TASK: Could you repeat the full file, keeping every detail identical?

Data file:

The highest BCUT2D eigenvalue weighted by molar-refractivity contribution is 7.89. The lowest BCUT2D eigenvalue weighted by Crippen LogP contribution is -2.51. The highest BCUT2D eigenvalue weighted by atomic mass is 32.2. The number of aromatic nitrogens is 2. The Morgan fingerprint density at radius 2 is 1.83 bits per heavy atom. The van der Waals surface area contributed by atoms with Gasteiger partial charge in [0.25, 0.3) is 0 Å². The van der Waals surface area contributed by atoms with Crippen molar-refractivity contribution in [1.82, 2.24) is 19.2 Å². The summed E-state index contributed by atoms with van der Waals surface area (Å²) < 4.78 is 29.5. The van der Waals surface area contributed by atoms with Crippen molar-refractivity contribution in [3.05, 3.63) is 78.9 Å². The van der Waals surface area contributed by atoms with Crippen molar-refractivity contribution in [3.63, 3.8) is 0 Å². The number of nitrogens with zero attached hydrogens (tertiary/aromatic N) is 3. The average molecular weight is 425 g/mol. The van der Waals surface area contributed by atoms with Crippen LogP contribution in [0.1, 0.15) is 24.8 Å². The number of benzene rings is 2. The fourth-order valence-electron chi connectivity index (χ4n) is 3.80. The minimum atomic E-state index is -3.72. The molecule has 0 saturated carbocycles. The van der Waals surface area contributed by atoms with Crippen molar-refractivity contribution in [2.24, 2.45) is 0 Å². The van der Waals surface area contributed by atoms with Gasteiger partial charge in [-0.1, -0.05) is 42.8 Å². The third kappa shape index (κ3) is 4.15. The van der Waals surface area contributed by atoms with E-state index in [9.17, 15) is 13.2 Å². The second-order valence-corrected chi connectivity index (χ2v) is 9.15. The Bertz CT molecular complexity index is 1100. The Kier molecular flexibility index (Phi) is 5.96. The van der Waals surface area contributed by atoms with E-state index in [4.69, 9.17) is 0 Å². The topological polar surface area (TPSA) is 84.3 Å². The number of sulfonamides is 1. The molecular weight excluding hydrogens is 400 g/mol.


The highest BCUT2D eigenvalue weighted by molar-refractivity contribution is 7.89. The lowest BCUT2D eigenvalue weighted by Crippen LogP contribution is -2.51. The highest BCUT2D eigenvalue weighted by atomic mass is 32.2. The number of aromatic nitrogens is 2. The Morgan fingerprint density at radius 2 is 1.83 bits per heavy atom. The van der Waals surface area contributed by atoms with Gasteiger partial charge in [0.25, 0.3) is 0 Å². The van der Waals surface area contributed by atoms with Crippen molar-refractivity contribution in [1.82, 2.24) is 19.2 Å². The summed E-state index contributed by atoms with van der Waals surface area (Å²) < 4.78 is 29.5. The van der Waals surface area contributed by atoms with Crippen molar-refractivity contribution in [3.05, 3.63) is 78.9 Å². The van der Waals surface area contributed by atoms with Crippen molar-refractivity contribution in [3.63, 3.8) is 0 Å². The number of nitrogens with zero attached hydrogens (tertiary/aromatic N) is 3. The average molecular weight is 425 g/mol. The van der Waals surface area contributed by atoms with Crippen LogP contribution in [0.1, 0.15) is 24.8 Å². The number of benzene rings is 2. The fourth-order valence-electron chi connectivity index (χ4n) is 3.80. The minimum atomic E-state index is -3.72. The molecule has 0 saturated carbocycles. The van der Waals surface area contributed by atoms with Crippen molar-refractivity contribution in [2.24, 2.45) is 0 Å². The van der Waals surface area contributed by atoms with Gasteiger partial charge in [-0.1, -0.05) is 42.8 Å². The third kappa shape index (κ3) is 4.15. The van der Waals surface area contributed by atoms with E-state index in [9.17, 15) is 13.2 Å². The second-order valence-corrected chi connectivity index (χ2v) is 9.15. The Bertz CT molecular complexity index is 1100. The Kier molecular flexibility index (Phi) is 5.96. The van der Waals surface area contributed by atoms with E-state index in [4.69, 9.17) is 0 Å². The topological polar surface area (TPSA) is 84.3 Å². The number of sulfonamides is 1. The molecular weight excluding hydrogens is 400 g/mol.